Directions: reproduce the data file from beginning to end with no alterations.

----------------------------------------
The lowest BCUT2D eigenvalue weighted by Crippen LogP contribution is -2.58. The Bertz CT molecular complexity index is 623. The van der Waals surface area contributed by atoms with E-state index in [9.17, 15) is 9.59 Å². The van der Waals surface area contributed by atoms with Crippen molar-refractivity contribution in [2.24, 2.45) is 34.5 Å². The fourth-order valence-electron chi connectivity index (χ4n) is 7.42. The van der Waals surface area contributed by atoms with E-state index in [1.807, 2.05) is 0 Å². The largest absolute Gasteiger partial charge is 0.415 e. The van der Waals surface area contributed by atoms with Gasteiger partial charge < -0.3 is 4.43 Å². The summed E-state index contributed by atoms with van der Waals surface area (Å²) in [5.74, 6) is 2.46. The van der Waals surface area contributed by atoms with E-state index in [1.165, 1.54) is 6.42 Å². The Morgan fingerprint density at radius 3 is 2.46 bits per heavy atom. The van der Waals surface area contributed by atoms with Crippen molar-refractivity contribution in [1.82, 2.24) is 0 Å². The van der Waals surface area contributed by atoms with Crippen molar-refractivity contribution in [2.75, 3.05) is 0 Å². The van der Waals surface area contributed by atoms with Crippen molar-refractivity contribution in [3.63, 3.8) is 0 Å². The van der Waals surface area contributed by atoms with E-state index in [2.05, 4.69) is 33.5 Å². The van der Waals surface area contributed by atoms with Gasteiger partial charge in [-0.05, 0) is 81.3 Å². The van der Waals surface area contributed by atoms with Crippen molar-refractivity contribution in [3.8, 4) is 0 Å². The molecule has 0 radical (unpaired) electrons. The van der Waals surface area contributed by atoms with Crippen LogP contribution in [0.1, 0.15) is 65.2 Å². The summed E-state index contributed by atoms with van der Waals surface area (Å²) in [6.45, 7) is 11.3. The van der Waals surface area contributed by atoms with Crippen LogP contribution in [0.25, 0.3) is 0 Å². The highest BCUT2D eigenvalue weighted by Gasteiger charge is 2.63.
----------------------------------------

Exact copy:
The lowest BCUT2D eigenvalue weighted by Crippen LogP contribution is -2.58. The Bertz CT molecular complexity index is 623. The van der Waals surface area contributed by atoms with E-state index in [9.17, 15) is 9.59 Å². The van der Waals surface area contributed by atoms with Crippen molar-refractivity contribution in [2.24, 2.45) is 34.5 Å². The fourth-order valence-electron chi connectivity index (χ4n) is 7.42. The van der Waals surface area contributed by atoms with E-state index in [1.807, 2.05) is 0 Å². The largest absolute Gasteiger partial charge is 0.415 e. The van der Waals surface area contributed by atoms with Gasteiger partial charge < -0.3 is 4.43 Å². The summed E-state index contributed by atoms with van der Waals surface area (Å²) in [5.74, 6) is 2.46. The van der Waals surface area contributed by atoms with E-state index in [1.165, 1.54) is 6.42 Å². The Morgan fingerprint density at radius 3 is 2.46 bits per heavy atom. The van der Waals surface area contributed by atoms with Crippen molar-refractivity contribution in [1.82, 2.24) is 0 Å². The van der Waals surface area contributed by atoms with Crippen molar-refractivity contribution in [2.75, 3.05) is 0 Å². The van der Waals surface area contributed by atoms with Crippen molar-refractivity contribution in [3.63, 3.8) is 0 Å². The van der Waals surface area contributed by atoms with E-state index in [2.05, 4.69) is 33.5 Å². The van der Waals surface area contributed by atoms with Gasteiger partial charge in [-0.05, 0) is 81.3 Å². The van der Waals surface area contributed by atoms with Crippen molar-refractivity contribution in [3.8, 4) is 0 Å². The molecule has 0 radical (unpaired) electrons. The van der Waals surface area contributed by atoms with Crippen LogP contribution in [0.1, 0.15) is 65.2 Å². The summed E-state index contributed by atoms with van der Waals surface area (Å²) in [6.45, 7) is 11.3. The van der Waals surface area contributed by atoms with Crippen LogP contribution in [0.25, 0.3) is 0 Å². The highest BCUT2D eigenvalue weighted by Gasteiger charge is 2.63.